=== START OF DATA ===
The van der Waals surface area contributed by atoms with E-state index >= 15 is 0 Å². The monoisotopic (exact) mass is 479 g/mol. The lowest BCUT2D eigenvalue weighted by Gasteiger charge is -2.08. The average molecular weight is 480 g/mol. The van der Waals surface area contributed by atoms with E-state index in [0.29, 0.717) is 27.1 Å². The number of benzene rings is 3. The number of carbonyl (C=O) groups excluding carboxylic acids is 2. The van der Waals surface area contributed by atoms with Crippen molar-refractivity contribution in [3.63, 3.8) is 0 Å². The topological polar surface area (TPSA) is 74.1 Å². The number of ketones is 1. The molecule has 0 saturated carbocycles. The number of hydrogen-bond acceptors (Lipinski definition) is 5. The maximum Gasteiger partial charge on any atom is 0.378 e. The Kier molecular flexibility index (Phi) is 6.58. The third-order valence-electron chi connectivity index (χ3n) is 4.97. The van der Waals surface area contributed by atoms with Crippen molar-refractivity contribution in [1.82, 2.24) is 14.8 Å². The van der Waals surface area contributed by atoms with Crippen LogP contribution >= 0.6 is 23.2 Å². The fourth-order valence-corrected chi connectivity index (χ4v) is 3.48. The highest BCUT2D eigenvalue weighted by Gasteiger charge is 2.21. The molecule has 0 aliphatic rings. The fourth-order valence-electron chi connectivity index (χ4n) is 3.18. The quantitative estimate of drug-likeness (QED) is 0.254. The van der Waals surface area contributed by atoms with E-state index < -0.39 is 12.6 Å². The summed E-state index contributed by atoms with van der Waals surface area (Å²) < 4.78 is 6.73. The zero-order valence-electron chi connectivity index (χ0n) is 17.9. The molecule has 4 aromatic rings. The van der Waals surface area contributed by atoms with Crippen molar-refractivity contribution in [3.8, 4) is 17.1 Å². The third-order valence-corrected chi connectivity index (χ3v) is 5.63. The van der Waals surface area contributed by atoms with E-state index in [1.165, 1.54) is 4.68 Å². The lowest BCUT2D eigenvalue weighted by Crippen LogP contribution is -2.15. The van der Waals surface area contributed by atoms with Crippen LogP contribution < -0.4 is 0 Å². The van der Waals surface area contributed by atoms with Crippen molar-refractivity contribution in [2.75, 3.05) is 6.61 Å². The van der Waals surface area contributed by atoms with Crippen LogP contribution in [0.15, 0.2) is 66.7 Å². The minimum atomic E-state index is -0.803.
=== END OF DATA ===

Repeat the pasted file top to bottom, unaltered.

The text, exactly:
The van der Waals surface area contributed by atoms with E-state index >= 15 is 0 Å². The monoisotopic (exact) mass is 479 g/mol. The lowest BCUT2D eigenvalue weighted by Gasteiger charge is -2.08. The average molecular weight is 480 g/mol. The van der Waals surface area contributed by atoms with E-state index in [0.29, 0.717) is 27.1 Å². The number of benzene rings is 3. The number of carbonyl (C=O) groups excluding carboxylic acids is 2. The van der Waals surface area contributed by atoms with Crippen molar-refractivity contribution in [3.63, 3.8) is 0 Å². The topological polar surface area (TPSA) is 74.1 Å². The number of ketones is 1. The molecule has 0 saturated carbocycles. The number of hydrogen-bond acceptors (Lipinski definition) is 5. The maximum Gasteiger partial charge on any atom is 0.378 e. The Kier molecular flexibility index (Phi) is 6.58. The third-order valence-electron chi connectivity index (χ3n) is 4.97. The van der Waals surface area contributed by atoms with Crippen molar-refractivity contribution in [1.82, 2.24) is 14.8 Å². The van der Waals surface area contributed by atoms with Crippen LogP contribution >= 0.6 is 23.2 Å². The fourth-order valence-corrected chi connectivity index (χ4v) is 3.48. The highest BCUT2D eigenvalue weighted by Gasteiger charge is 2.21. The molecule has 0 aliphatic rings. The fourth-order valence-electron chi connectivity index (χ4n) is 3.18. The quantitative estimate of drug-likeness (QED) is 0.254. The van der Waals surface area contributed by atoms with E-state index < -0.39 is 12.6 Å². The summed E-state index contributed by atoms with van der Waals surface area (Å²) < 4.78 is 6.73. The zero-order valence-electron chi connectivity index (χ0n) is 17.9. The molecule has 4 aromatic rings. The van der Waals surface area contributed by atoms with Crippen molar-refractivity contribution in [3.8, 4) is 17.1 Å². The third-order valence-corrected chi connectivity index (χ3v) is 5.63. The van der Waals surface area contributed by atoms with E-state index in [1.165, 1.54) is 4.68 Å². The lowest BCUT2D eigenvalue weighted by Crippen LogP contribution is -2.15. The van der Waals surface area contributed by atoms with Crippen LogP contribution < -0.4 is 0 Å². The van der Waals surface area contributed by atoms with Crippen molar-refractivity contribution in [2.75, 3.05) is 6.61 Å². The van der Waals surface area contributed by atoms with Crippen LogP contribution in [0.15, 0.2) is 66.7 Å². The minimum atomic E-state index is -0.803.